The utility of time: time is money, but not all time is made equally
Tuesday, August 11, 2020 by Sae Koyama
As lockdown restrictions begin to ease and workers are encouraged to return to offices, a big question employers and employees alike are asking is “is it better to work from home?”. Even beyond COVID safety considerations, there are many benefits to working from home. This includes better work-life balance and less commute stress (something that cannot be taken for granted, with many studies attributing poor health to commuting), as well as being more environmentally friendly. On the other hand, a communal workspace could be better for collaboration and support, be better equipped and, of course, many jobs are simply not possible without employees on site.
Time is a resource. Like any other resource, it has different value depending on where it is allocated. If your time at work is much more productive (and so has more value) than your time at home, then the negative value of the time spent stuck in a traffic jam can be outweighed by this. On the flip side, if you’re just as, or even more happy working from home, then the commute isn’t worthwhile.
Exactly where this ‘value at home’ vs ‘value on site’ ratio sits is very individual. Perhaps your time has more value at home when replying to emails or finishing off a report, but much more value in the office when you are exchanging ideas with your colleagues at the start of a project. Perhaps leaving thirty minutes earlier to avoid rush hour will have a huge impact on your work satisfaction. Perhaps you like being in the office on a Tuesday but not on a Friday. The value of your time can be improved, particularly ‘value at home’ since remote working is still fresh territory. Certain measures can make big differences, such as creating handbooks for protocol/processes to setting up spaces for informal communication.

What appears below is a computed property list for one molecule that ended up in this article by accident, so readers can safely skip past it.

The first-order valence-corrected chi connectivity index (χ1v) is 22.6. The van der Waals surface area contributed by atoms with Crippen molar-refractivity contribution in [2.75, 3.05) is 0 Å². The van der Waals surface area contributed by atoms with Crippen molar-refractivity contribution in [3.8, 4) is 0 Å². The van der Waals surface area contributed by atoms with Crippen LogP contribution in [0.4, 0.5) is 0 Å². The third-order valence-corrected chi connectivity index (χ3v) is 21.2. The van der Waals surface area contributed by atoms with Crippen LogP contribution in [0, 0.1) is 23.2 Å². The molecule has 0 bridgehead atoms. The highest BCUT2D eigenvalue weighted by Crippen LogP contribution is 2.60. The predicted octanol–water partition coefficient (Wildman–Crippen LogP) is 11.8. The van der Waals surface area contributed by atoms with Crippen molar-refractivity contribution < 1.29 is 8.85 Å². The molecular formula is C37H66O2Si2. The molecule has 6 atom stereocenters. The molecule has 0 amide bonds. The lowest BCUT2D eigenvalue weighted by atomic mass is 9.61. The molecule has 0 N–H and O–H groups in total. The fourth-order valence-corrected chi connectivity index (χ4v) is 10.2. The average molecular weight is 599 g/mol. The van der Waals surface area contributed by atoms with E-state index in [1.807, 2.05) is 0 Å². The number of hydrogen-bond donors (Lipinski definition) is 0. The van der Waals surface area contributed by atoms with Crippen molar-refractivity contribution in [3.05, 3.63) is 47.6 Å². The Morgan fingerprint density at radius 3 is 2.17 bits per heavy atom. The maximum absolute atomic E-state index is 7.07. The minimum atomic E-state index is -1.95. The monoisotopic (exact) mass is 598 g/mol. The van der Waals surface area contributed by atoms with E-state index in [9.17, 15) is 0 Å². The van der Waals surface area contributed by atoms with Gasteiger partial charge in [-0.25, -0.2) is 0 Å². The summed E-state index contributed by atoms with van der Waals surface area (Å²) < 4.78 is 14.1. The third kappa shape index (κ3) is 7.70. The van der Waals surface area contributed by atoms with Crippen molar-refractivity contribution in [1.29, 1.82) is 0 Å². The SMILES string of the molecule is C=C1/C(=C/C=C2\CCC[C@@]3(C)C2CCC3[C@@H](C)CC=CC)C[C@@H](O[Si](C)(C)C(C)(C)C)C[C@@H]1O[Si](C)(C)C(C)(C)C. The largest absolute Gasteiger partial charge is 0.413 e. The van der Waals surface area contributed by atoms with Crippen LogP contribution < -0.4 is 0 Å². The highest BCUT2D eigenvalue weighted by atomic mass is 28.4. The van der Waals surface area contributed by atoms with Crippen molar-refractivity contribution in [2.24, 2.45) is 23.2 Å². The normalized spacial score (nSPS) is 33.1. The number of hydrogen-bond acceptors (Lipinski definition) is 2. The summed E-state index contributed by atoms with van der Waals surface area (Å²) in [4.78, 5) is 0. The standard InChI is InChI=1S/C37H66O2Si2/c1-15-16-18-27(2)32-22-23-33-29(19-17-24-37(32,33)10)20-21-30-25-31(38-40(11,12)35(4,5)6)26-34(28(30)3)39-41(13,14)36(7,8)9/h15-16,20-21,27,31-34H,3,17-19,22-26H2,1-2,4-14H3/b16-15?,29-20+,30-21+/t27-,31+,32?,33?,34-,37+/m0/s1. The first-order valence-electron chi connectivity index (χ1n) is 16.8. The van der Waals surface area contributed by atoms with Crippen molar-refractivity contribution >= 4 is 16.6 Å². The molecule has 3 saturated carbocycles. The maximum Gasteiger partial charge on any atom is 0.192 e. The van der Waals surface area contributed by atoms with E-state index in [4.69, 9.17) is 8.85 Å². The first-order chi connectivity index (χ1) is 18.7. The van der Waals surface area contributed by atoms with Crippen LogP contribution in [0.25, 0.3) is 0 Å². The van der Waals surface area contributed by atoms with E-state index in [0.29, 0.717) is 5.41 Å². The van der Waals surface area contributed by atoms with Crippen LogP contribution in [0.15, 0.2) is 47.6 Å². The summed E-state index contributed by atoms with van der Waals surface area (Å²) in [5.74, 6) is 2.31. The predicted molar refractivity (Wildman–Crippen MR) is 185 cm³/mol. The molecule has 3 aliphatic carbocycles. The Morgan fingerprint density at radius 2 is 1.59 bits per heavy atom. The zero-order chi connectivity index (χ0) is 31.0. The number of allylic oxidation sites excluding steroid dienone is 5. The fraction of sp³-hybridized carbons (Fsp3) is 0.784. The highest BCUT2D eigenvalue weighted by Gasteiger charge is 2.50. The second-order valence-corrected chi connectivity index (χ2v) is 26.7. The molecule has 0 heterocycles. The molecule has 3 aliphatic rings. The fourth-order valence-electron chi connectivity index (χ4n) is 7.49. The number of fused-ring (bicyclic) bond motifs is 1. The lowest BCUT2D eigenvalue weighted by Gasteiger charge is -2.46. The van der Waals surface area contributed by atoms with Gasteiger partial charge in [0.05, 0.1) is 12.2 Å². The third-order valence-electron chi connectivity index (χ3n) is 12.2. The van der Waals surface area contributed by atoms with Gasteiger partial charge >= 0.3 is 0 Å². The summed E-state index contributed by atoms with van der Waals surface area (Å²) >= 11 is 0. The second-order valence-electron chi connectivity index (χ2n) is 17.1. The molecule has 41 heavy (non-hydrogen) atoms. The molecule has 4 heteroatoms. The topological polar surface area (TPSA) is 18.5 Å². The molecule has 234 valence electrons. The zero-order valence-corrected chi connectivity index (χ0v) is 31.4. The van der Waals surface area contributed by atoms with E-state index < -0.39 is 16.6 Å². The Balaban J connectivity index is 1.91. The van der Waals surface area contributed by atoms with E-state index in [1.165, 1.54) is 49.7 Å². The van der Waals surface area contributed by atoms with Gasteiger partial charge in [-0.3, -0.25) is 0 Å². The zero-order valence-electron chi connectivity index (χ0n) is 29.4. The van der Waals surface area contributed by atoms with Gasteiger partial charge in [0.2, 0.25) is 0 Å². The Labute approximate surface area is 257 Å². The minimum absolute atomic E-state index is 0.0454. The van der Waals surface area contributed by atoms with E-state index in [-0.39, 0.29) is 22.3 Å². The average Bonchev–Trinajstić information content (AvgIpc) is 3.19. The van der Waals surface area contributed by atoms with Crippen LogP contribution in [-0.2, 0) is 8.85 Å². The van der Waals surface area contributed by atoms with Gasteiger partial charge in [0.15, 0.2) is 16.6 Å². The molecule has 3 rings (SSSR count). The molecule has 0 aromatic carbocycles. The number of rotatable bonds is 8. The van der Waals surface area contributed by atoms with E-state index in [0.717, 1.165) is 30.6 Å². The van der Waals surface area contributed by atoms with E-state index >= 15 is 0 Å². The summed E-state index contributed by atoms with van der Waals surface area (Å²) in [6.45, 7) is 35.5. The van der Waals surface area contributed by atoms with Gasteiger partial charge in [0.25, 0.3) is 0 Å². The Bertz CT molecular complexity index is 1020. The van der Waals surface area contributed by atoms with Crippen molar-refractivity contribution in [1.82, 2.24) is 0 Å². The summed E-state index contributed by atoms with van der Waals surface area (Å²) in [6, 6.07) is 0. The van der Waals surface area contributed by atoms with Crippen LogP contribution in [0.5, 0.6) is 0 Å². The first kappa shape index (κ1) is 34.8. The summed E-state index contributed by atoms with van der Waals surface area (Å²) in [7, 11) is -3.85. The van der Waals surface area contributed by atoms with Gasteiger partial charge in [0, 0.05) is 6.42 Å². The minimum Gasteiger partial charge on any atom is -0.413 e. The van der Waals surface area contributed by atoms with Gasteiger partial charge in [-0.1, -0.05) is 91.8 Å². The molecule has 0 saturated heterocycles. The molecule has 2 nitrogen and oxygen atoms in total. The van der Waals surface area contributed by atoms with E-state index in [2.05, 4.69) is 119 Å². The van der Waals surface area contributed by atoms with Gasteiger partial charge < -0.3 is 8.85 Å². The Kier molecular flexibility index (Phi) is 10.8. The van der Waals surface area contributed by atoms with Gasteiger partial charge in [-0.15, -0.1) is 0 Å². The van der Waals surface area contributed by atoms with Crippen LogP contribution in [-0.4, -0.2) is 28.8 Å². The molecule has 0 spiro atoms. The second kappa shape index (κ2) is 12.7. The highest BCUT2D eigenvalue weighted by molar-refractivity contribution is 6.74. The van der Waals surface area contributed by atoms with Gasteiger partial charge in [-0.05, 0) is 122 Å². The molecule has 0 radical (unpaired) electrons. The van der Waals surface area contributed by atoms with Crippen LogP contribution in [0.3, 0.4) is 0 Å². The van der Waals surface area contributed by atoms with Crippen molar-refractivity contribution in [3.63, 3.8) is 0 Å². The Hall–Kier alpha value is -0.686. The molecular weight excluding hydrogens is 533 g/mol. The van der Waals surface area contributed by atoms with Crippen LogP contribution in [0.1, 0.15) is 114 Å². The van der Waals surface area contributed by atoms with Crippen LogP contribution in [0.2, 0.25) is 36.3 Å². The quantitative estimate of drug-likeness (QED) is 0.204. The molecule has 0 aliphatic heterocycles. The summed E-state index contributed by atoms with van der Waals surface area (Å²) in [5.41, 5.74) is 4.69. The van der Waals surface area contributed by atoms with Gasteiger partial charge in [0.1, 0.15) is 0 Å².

So the question we really need to ask is not “should we work from home?” but “when and how much should we work from home?”.
Freedom makes us more productive. Trusting employees to make their own decisions about where and how they work best is not only easier for the manager but also more productive for the team. The best work systems support and encourage employees’ independence, rather than forcing them on a schedule that doesn’t fit them on an individual level. For example, Visitor Express asks employees whether they are on-site and allows them to request desk space, allocating them depending on availability. This gives employees control over their own work environment while keeping managers informed of where everyone is.
The restrictions on the number of employees that can return safely to workspaces opens up new opportunities to be smart about how we work. Both working from home and working on site has it’s pros and cons, with the most productive schedules being those that are adapted to individual requirements. It is more important than ever to implement systems that support this kind of flexibility.
Are you working from home today?